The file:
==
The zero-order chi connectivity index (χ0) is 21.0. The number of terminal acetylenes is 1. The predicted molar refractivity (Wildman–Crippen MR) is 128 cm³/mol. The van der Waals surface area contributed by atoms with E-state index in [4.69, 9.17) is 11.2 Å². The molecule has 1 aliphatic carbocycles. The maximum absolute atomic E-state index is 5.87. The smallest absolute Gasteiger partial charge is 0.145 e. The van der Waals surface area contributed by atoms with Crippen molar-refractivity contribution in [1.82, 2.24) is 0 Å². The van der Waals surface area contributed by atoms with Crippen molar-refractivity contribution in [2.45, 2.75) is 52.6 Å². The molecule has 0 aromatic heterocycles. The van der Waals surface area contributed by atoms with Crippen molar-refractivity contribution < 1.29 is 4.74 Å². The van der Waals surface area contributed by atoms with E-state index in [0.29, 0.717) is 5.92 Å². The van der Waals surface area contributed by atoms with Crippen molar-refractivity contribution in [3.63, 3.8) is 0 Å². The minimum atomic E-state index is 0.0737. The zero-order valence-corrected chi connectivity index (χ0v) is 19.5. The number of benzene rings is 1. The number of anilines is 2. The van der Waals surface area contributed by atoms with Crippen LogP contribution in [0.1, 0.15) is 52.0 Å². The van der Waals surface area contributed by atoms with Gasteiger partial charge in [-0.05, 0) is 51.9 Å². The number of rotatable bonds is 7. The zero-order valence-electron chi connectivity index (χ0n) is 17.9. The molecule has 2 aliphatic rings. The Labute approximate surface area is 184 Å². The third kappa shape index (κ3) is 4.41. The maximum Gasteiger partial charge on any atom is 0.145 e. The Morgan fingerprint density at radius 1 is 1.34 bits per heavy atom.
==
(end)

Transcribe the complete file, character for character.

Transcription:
The zero-order chi connectivity index (χ0) is 21.0. The number of terminal acetylenes is 1. The predicted molar refractivity (Wildman–Crippen MR) is 128 cm³/mol. The van der Waals surface area contributed by atoms with E-state index in [4.69, 9.17) is 11.2 Å². The molecule has 1 aliphatic carbocycles. The maximum absolute atomic E-state index is 5.87. The smallest absolute Gasteiger partial charge is 0.145 e. The van der Waals surface area contributed by atoms with Crippen molar-refractivity contribution in [1.82, 2.24) is 0 Å². The van der Waals surface area contributed by atoms with Crippen molar-refractivity contribution in [2.45, 2.75) is 52.6 Å². The molecule has 0 aromatic heterocycles. The van der Waals surface area contributed by atoms with Crippen molar-refractivity contribution < 1.29 is 4.74 Å². The van der Waals surface area contributed by atoms with E-state index in [0.29, 0.717) is 5.92 Å². The van der Waals surface area contributed by atoms with Crippen molar-refractivity contribution in [3.63, 3.8) is 0 Å². The minimum atomic E-state index is 0.0737. The zero-order valence-corrected chi connectivity index (χ0v) is 19.5. The number of benzene rings is 1. The number of anilines is 2. The van der Waals surface area contributed by atoms with Crippen LogP contribution in [0.1, 0.15) is 52.0 Å². The van der Waals surface area contributed by atoms with Gasteiger partial charge in [-0.05, 0) is 51.9 Å². The number of rotatable bonds is 7. The zero-order valence-electron chi connectivity index (χ0n) is 17.9. The molecule has 2 aliphatic rings. The Labute approximate surface area is 184 Å². The third kappa shape index (κ3) is 4.41. The maximum Gasteiger partial charge on any atom is 0.145 e. The Morgan fingerprint density at radius 1 is 1.34 bits per heavy atom.